Obstetrics and gynaecology is an exciting area with the variety and opportunity to get a mix of both medicine and surgery. In Obstetrics you spend a lot of time looking after women who are not ill, but going through a life event. In gynaecology, you can make a real difference to women with range of problems including menorrhagia, prolapse and urinary incontinence. Many new techniques and procedures have been developed over the past 30 years, and transformed the health of women and babies. Working in O&G you get the chance to work in a one of the most rewarding speciality that is constantly evolving.
 
PERSONALITY
 
  • Emotional resilience and able to cope under pressure
  • Great communication skills
  • Manual dexterity
  • Good problem-solving and decision-making skills
  • Patient
 
AVERAGE WEEK
 
The normal week is made up of antenatal, gynaecology clinics and operating theatre lists; with morning or afternoon ward rounds and sessions for scanning or specialist clinics. On-call shifts are spent on labour ward with additional emergency gynaecology work assessing and managing acute gynaecology admissions. Teaching and training is an important part of a consultant’s working week, with additional time for admin and research opportunities.
 
BEST BITS
 
  • Delivering a healthy baby after a complicated labour or emergency caesarean section is the most rewarding part of the job.

  • Both medical and surgical work.

  • Acute work is exciting and unpredictable.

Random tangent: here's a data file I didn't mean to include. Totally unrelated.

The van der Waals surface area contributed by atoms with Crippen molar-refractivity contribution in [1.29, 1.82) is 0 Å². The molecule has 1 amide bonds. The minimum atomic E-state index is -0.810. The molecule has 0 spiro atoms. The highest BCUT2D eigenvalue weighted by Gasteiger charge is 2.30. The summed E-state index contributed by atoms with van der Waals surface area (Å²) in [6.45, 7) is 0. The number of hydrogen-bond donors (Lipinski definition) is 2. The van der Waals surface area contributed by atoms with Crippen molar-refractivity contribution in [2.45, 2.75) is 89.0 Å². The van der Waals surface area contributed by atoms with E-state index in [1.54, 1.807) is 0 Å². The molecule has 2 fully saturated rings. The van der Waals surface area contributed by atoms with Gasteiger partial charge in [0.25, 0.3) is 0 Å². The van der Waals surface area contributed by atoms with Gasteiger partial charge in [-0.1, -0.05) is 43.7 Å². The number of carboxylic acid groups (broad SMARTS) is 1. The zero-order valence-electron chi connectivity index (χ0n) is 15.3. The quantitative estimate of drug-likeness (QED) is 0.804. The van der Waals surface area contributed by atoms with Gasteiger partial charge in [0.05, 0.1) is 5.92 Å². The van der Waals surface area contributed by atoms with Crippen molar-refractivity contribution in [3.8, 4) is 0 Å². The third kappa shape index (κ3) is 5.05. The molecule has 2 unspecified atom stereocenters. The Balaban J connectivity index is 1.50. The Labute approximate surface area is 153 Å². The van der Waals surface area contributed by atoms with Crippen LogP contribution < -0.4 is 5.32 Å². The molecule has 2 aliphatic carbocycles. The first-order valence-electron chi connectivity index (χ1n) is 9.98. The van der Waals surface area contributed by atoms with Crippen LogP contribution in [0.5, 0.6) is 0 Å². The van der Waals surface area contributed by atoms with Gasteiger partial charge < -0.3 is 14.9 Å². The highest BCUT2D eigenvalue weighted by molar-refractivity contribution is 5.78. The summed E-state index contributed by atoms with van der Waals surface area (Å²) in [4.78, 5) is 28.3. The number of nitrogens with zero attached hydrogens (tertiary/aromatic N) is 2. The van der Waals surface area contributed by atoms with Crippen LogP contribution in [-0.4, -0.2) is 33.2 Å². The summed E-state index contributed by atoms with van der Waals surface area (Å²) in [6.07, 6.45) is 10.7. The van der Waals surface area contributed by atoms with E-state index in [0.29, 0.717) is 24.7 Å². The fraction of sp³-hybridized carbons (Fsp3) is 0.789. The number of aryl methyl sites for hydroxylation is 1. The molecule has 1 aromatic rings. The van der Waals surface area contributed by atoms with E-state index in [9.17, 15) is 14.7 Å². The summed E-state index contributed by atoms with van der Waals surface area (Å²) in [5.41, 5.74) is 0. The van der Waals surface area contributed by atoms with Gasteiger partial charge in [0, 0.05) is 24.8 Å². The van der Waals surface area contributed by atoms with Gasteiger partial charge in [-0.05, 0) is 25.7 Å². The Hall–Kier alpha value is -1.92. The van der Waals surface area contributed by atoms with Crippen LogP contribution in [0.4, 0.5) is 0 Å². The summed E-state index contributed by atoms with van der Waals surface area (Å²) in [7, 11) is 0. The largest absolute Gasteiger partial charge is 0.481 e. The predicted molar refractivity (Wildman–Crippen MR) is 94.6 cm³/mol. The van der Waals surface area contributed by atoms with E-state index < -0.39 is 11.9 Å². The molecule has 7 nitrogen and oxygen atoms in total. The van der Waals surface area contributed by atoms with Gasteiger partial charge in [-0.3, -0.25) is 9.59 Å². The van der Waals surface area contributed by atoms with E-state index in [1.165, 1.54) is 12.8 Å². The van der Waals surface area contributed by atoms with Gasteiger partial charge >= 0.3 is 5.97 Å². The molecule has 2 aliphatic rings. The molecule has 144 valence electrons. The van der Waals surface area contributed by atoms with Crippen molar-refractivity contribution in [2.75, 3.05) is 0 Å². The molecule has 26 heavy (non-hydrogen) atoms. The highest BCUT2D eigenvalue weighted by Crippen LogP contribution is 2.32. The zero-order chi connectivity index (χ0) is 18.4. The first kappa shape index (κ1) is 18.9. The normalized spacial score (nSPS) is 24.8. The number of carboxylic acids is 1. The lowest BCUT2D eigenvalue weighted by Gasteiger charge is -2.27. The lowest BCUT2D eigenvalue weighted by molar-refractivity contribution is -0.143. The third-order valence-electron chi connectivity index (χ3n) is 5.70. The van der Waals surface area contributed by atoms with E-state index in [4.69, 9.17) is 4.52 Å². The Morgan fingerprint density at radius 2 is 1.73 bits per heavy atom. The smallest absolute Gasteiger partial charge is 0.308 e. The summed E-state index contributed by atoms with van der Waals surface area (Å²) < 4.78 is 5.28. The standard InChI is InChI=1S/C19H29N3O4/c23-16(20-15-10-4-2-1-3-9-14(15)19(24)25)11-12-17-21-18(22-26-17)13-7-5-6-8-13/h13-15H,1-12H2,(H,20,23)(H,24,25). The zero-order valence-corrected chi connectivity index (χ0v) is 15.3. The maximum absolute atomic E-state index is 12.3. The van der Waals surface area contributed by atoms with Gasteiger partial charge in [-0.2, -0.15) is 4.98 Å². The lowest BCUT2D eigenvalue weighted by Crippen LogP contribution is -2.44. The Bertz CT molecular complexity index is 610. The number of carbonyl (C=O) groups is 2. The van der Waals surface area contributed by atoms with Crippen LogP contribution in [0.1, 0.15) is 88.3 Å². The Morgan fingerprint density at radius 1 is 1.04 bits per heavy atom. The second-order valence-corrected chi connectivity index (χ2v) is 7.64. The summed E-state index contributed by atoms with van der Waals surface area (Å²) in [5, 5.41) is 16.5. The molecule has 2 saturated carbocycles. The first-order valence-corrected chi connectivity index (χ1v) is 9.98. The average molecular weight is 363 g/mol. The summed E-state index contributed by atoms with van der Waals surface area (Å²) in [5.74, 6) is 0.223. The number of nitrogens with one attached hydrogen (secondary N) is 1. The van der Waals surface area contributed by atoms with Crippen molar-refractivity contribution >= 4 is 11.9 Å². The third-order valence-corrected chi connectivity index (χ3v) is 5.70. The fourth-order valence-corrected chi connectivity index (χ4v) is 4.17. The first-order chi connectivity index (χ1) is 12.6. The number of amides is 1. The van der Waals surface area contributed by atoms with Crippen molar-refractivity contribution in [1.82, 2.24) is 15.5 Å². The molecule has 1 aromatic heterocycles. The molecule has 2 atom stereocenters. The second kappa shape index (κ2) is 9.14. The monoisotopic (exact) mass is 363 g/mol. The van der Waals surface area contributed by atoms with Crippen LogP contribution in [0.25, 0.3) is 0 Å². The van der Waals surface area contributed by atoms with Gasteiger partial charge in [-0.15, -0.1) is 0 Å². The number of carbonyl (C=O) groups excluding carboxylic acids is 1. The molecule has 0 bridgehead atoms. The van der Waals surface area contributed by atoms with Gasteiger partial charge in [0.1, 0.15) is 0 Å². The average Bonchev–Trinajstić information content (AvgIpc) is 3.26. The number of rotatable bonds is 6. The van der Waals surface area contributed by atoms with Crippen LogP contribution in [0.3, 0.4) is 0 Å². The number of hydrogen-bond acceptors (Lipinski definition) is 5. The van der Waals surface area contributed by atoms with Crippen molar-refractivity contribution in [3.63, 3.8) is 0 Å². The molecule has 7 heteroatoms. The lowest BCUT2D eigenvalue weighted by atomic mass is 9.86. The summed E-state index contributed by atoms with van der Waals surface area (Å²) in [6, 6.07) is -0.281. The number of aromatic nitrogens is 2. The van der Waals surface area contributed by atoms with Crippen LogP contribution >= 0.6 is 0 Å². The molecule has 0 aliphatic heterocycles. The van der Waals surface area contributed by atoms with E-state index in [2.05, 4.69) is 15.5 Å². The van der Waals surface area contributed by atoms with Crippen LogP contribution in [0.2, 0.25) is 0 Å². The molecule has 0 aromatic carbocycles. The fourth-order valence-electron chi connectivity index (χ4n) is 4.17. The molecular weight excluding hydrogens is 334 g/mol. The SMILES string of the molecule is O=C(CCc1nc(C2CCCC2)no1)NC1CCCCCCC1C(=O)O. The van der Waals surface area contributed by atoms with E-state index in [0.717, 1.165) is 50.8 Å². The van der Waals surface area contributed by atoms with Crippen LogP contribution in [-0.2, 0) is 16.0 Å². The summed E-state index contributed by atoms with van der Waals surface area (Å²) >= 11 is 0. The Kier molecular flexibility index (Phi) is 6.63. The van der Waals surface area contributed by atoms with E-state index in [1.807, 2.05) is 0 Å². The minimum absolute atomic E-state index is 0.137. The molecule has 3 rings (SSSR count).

CHALLENGES
 
  • Premature deliveries, complications or still births are emotionally draining.

  • Pelvic inflammatory disease, managing the patient's expectations can be difficult.

  • Dealing with miscarriages and terminations of pregnancy can be challenging.

WHAT THE FACT?
 
  • Louise Joy Brown was the world's IVF baby, born on July 25 1978 at Oldham General Hospital in the UK. In vitro fertilisation (IVF) treatment is now common and since then, more than a million test tube babies have been born worldwide.

  • In the 1980s, Singapore set up a female sterilisation incentive programme to stop its overpopulation problem, offered $5000 (US) to women who elected to be sterilized. Interestingly, the government was targeting low income and less educated parents. It specified that both parents should be below a specified educational level and that their combined income should not exceed $750 per month.

  • Almost a quarter of all births in the UK are delivered by Caesarean section.

 
OVERVIEW
 
Salary                         4
 
Competitive                4
 
Variety in Work           5
 
Work Life Balance      4
 
 
FURTHER INFO
 
HEE Health Careers
Royal College of Obstetricians and Gynaecologists

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